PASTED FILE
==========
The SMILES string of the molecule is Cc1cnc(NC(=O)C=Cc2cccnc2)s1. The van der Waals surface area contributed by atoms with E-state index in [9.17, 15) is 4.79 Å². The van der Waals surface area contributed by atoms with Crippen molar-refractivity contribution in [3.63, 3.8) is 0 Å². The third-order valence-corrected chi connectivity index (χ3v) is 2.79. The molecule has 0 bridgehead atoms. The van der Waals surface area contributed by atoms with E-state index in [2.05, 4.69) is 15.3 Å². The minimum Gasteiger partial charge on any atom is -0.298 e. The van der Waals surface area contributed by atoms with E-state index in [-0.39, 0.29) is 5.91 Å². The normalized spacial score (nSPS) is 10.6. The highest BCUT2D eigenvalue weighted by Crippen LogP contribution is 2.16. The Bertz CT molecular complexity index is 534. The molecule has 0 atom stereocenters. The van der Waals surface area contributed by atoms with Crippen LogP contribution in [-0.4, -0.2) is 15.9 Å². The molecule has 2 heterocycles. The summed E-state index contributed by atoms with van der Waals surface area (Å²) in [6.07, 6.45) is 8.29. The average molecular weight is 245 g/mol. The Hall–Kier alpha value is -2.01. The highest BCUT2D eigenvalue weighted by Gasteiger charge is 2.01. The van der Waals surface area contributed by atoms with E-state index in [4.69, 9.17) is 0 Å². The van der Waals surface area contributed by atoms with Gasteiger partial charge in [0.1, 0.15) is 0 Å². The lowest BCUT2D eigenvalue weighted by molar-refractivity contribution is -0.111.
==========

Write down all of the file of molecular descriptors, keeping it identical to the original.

The SMILES string of the molecule is Cc1cnc(NC(=O)C=Cc2cccnc2)s1. The van der Waals surface area contributed by atoms with E-state index in [9.17, 15) is 4.79 Å². The van der Waals surface area contributed by atoms with Crippen molar-refractivity contribution in [3.63, 3.8) is 0 Å². The third-order valence-corrected chi connectivity index (χ3v) is 2.79. The molecule has 0 bridgehead atoms. The van der Waals surface area contributed by atoms with E-state index in [2.05, 4.69) is 15.3 Å². The minimum Gasteiger partial charge on any atom is -0.298 e. The van der Waals surface area contributed by atoms with E-state index in [-0.39, 0.29) is 5.91 Å². The normalized spacial score (nSPS) is 10.6. The highest BCUT2D eigenvalue weighted by Crippen LogP contribution is 2.16. The Bertz CT molecular complexity index is 534. The molecule has 0 atom stereocenters. The van der Waals surface area contributed by atoms with Crippen LogP contribution in [-0.4, -0.2) is 15.9 Å². The molecule has 2 heterocycles. The summed E-state index contributed by atoms with van der Waals surface area (Å²) in [6.07, 6.45) is 8.29. The average molecular weight is 245 g/mol. The Hall–Kier alpha value is -2.01. The highest BCUT2D eigenvalue weighted by Gasteiger charge is 2.01. The van der Waals surface area contributed by atoms with E-state index in [4.69, 9.17) is 0 Å². The van der Waals surface area contributed by atoms with Gasteiger partial charge in [0.1, 0.15) is 0 Å². The lowest BCUT2D eigenvalue weighted by molar-refractivity contribution is -0.111.